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For Injured Workers

Utility Workers Face Many Hazards on the Job

Utility workers include those who aid in the provision of electric power, natural gas, steam supply, water supply, and sewage removal. They each face the overarching hazards of the industry, as well as hazards that are specific to their jobs.

Pennsylvania utility workers who are injured on the job may be eligible for workers’ compensation benefits such as payment for medical expenses associated with the injury and disability. The experienced workers’ compensation lawyers at Larry Pitt & Associates, P.C. help injured utility workers throughout the state collect the maximum benefits to which they are entitled.


Contact Larry Pitt & Associates, P.C. for More Information Regarding Workers’ Compensation Benefits

If you were injured on the job, contact a Philadelphia workers’ compensation attorney at Larry Pitt & Associates, P.C. Our experienced attorneys proudly represent electrical linemen and other utility workers in Philadelphia and throughout the state. For a free consultation, please complete our online contact form or call us at 888-PITT-LAW. Larry Pitt & Associates helps throughout:

Obtaining Benefits in Pennsylvania

In Pennsylvania, most employees, including utility workers, are covered by the Pennsylvania Workers’ Compensation Act (the Act). The Act was designed to provide relief to injured workers and their families for work-related injuries and illnesses, regardless of who was at fault. To remain eligible for compensation, injured employees must notify their employers of their injuries within 120 days. It is advisable to give the notice in writing and to include pertinent details such as when, where, and how the accident occurred and what injuries were sustained.

Third-Party Damages

Utility workers may also be able to collect damages from third parties who were responsible for their injury. Generally, workers may not sue their employers personally for workplace injuries. However, they may sue non-employer third parties who caused or contributed to their injuries – such as manufacturers, contractors, vendors, or property owners – in order to collect additional compensation for non-economic losses such as pain and suffering.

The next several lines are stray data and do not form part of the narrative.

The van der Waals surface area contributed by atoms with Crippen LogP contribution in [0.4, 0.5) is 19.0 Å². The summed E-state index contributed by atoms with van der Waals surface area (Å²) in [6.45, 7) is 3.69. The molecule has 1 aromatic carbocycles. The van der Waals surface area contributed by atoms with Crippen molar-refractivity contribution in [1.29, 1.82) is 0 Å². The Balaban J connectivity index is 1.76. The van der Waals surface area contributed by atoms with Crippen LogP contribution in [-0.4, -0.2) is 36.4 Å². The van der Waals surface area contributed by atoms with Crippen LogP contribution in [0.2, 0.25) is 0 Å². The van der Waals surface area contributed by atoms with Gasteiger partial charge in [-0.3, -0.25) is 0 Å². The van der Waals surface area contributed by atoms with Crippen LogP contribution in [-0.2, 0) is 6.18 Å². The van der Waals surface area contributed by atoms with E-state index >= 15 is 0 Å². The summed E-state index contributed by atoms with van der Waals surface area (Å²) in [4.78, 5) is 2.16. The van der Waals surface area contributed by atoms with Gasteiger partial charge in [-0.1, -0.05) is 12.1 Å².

Appealing a Denied Claim

Although an employee may ultimately be entitled to workers’ compensation benefits, his or her employer may choose to initially deny the claim for various reasons, including insufficient information, suspected fraud, or non-compliance with the 120-day time limit. If your claim was denied, a skilled Philadelphia workers’ compensation lawyer at Larry Pitt & Associates, P.C. can help you file an appeal.

Utility Workers and Construction Site Hazards

Utility workers are often present at construction sites, which pose their own additional hazards. The Occupational Safety and Health Administration (OSHA) reports that the construction industry is one of the most dangerous in the country, accounting for over 20 percent of annual worker fatalities in the private industry. Utility workers may suffer various injuries as a result of construction accidents, including:

  • Amputations
  • Broken bones
  • Burns
  • Crush injuries
  • Fall injuries
  • Cuts/lacerations
  • Overexertion injuries
  • Scarring/disfigurement
  • Traumatic brain injuries (TBI)

Common Causes of Utility Worker Injuries

According to the Bureau of Labor Statistics (BLS), there were 554.9 million workers in the utilities sector as of January 2019. These courageous workers are at risk of sustaining various injuries due to the dangerous nature of the job. Some of the most common utility worker injuries our workers’ compensation lawyers have seen include:

  • Electric Shock/Electrocution – Utility workers often work with electricity and therefore may suffer electric shock, electrocution, or burns from fires or explosions. Employers must comply with the applicable OSHA electrical safety standards to assist in the prevention of such injuries.
  • Slips, Trips, and Falls – These are the most common types of workplace accidents, according to OSHA. Uneven floors, exposed wires, and poor lighting are just some of the causes of workplace slip, trip, and fall accidents.
  • Toxic Exposure – Utility workers may become exposed to hazardous substances in the workplace such as dust, fumes, and chemicals.
  • Repetitive Stress Injuries – Day-to-day activities such as bending, lifting heavy objects, and maintaining awkward positions over time can lead to repetitive stress injuries such as bursitis, carpal tunnel syndrome, and rotator cuff syndrome.

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